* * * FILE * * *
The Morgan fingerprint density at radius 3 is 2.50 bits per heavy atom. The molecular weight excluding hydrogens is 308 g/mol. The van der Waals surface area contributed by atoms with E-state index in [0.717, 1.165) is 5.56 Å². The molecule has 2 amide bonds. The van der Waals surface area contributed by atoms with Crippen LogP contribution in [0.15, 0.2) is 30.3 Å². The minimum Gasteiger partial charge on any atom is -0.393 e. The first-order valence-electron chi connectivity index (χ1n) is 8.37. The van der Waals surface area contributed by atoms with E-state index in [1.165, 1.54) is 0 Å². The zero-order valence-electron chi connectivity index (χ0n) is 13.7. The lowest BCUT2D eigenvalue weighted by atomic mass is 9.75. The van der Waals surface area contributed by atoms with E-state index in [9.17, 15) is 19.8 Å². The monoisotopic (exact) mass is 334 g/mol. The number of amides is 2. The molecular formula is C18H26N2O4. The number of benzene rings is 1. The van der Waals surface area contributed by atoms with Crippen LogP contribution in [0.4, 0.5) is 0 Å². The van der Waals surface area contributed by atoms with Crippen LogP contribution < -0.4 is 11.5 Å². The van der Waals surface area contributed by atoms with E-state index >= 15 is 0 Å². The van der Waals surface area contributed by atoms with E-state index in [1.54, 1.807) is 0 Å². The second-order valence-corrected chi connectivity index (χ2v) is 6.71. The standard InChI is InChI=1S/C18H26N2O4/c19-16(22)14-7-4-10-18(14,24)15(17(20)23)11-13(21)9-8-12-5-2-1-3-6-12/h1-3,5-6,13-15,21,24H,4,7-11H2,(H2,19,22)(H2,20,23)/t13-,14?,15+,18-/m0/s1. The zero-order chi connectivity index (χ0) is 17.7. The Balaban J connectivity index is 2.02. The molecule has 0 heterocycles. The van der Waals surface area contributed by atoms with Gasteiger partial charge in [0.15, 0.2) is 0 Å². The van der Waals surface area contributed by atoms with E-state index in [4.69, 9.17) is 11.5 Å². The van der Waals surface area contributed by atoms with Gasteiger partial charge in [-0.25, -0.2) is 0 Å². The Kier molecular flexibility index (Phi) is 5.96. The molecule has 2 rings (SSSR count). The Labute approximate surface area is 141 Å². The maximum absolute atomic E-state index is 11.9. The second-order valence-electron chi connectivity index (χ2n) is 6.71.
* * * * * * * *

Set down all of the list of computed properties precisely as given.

The Morgan fingerprint density at radius 3 is 2.50 bits per heavy atom. The molecular weight excluding hydrogens is 308 g/mol. The van der Waals surface area contributed by atoms with E-state index in [0.717, 1.165) is 5.56 Å². The molecule has 2 amide bonds. The van der Waals surface area contributed by atoms with Crippen LogP contribution in [0.15, 0.2) is 30.3 Å². The minimum Gasteiger partial charge on any atom is -0.393 e. The first-order valence-electron chi connectivity index (χ1n) is 8.37. The van der Waals surface area contributed by atoms with E-state index in [1.165, 1.54) is 0 Å². The zero-order valence-electron chi connectivity index (χ0n) is 13.7. The lowest BCUT2D eigenvalue weighted by atomic mass is 9.75. The van der Waals surface area contributed by atoms with E-state index in [9.17, 15) is 19.8 Å². The monoisotopic (exact) mass is 334 g/mol. The number of amides is 2. The molecular formula is C18H26N2O4. The number of benzene rings is 1. The van der Waals surface area contributed by atoms with Crippen LogP contribution in [0.4, 0.5) is 0 Å². The van der Waals surface area contributed by atoms with Crippen LogP contribution < -0.4 is 11.5 Å². The van der Waals surface area contributed by atoms with E-state index >= 15 is 0 Å². The van der Waals surface area contributed by atoms with E-state index in [1.54, 1.807) is 0 Å². The second-order valence-corrected chi connectivity index (χ2v) is 6.71. The standard InChI is InChI=1S/C18H26N2O4/c19-16(22)14-7-4-10-18(14,24)15(17(20)23)11-13(21)9-8-12-5-2-1-3-6-12/h1-3,5-6,13-15,21,24H,4,7-11H2,(H2,19,22)(H2,20,23)/t13-,14?,15+,18-/m0/s1. The zero-order chi connectivity index (χ0) is 17.7. The Balaban J connectivity index is 2.02. The molecule has 0 heterocycles. The van der Waals surface area contributed by atoms with Gasteiger partial charge in [0.15, 0.2) is 0 Å². The van der Waals surface area contributed by atoms with E-state index in [4.69, 9.17) is 11.5 Å². The van der Waals surface area contributed by atoms with Gasteiger partial charge in [-0.25, -0.2) is 0 Å². The Kier molecular flexibility index (Phi) is 5.96. The molecule has 2 rings (SSSR count). The Labute approximate surface area is 141 Å². The maximum absolute atomic E-state index is 11.9. The second-order valence-electron chi connectivity index (χ2n) is 6.71.